Learn about Diabetes, its Signs & Symptoms, & How to Manage

Teen Healthy Body – Nutrition – Diabetes

What is Diabetes

Written by Crystal Anthony, M.Ed.

  |  Reviewed by Hina J. Talib, MD

Diabetes is a chronic medical condition that causes problems for the body to process food into the fuel the body needs. Most of the food you eat is broken down by the body into sugar (glucose), which is then released into your bloodstream. Your pancreas will then be activated to release insulin. Insulin will allow the blood sugar to go into your cells to produce fuel/energy. If you have diabetes, your body either has a problem making enough insulin or cannot effectively use the insulin that the body has made. If too much sugar stays in your bloodstream it can present serious problems over time, such as kidney disease, heart disease, nerve damage, and vision impairment. Is diabetes something that can affect children? Yes, children, just like adults, can develop diabetes at all ages. A blood test can show if you have diabetes. There are 2 types of diabetes you may see in kids.

Type 1 Diabetes 

Type 1 diabetes makes blood sugar levels higher than normal due to an autoimmune response that inhibits the cells of the pancreas to produce insulin. Therefore, kids with type 1 diabetes need insulin to keep their blood sugar within a normal range as the body is not doing this on its own.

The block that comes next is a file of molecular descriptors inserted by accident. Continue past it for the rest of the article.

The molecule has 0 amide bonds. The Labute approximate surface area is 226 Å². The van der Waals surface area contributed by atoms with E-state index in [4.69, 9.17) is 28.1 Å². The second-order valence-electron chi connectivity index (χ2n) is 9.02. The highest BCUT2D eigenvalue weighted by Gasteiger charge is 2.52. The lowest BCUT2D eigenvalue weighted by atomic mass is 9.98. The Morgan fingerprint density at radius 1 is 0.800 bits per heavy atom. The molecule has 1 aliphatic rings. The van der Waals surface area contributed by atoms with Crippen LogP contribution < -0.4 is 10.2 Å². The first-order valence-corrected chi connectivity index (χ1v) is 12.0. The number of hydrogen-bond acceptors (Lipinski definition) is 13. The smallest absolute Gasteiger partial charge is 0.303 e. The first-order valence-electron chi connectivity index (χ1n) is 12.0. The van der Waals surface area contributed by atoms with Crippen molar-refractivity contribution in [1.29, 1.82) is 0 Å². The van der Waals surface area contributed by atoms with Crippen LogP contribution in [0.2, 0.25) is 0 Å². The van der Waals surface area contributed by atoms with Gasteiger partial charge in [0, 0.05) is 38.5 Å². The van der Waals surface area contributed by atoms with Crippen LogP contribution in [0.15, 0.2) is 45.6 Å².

Who gets it: 

Type 1 diabetes typically occurs in children and young adults, but can be seen in all ages. Those who have a parent or sibling with the disease may have an increased chance of developing it. 

Signs and symptoms: 
  • Increased thirst 
  • Extreme hunger 
  • Frequent urination which may lead to bedwetting
  • Losing weight without trying 
  • Having frequent infections of your skin, urinary tract, or yeast infections
  • Blurred vision 
  • Irritability and mood changes 
  • Upset stomach/vomiting 
  • Fatigue
How to manage Type 1 Diabetes: 
  • Taking Insulin via insulin injections or an insulin pump
  • Blood sugar monitoring through a blood glucose meter or CGMS (continuous glucose monitor system) 
  • Eating a healthy balance of carbohydrates, fat, and protein 
  • Having a routine of regular physical activity

Type 2 Diabetes

Type 2 diabetes is when your pancreas may not produce enough insulin and/or your body does not use the insulin the pancreas produces effectively. Glucose is then not as effective to enter the cells to supply energy to the body. 

Who gets it: 

Type 2 diabetes can affect all ages, as we see it in children, adults, and the elderly. There has been a rise in type 2 diabetes due to the increase in childhood obesity. Obesity causes insulin resistance, so it makes it harder for the insulin to work as well to keep blood sugars stable. Type 2 diabetes seems to follow a genetic predisposition. Many may have a family member with the disease, are born to a mother with diabetes while pregnant, or have other medical problems that affect the way the body produces insulin. 

Signs and Symptoms (these often develop slowly):
  • Excessive thirst and drinking 
  • Frequent urination which may lead to bedwetting
  • May experience feeling tired/fatigued 
  • Areas of darkened skin, usually in the armpits and neck 
  • Increased hunger 
  • Unintended weight loss 
  • Blurry vision 
  • Sores that may be slow to heal 
  • Frequent infections 
  • Numbness or tingling in the hands or feet 
How to manage it: 
  • Eating healthy with a balance of protein, fat, and modified carbohydrates 
  • Weight management 
  • Exercise/ keeping active 
  • Diabetes medications or possibly insulin therapy if needed


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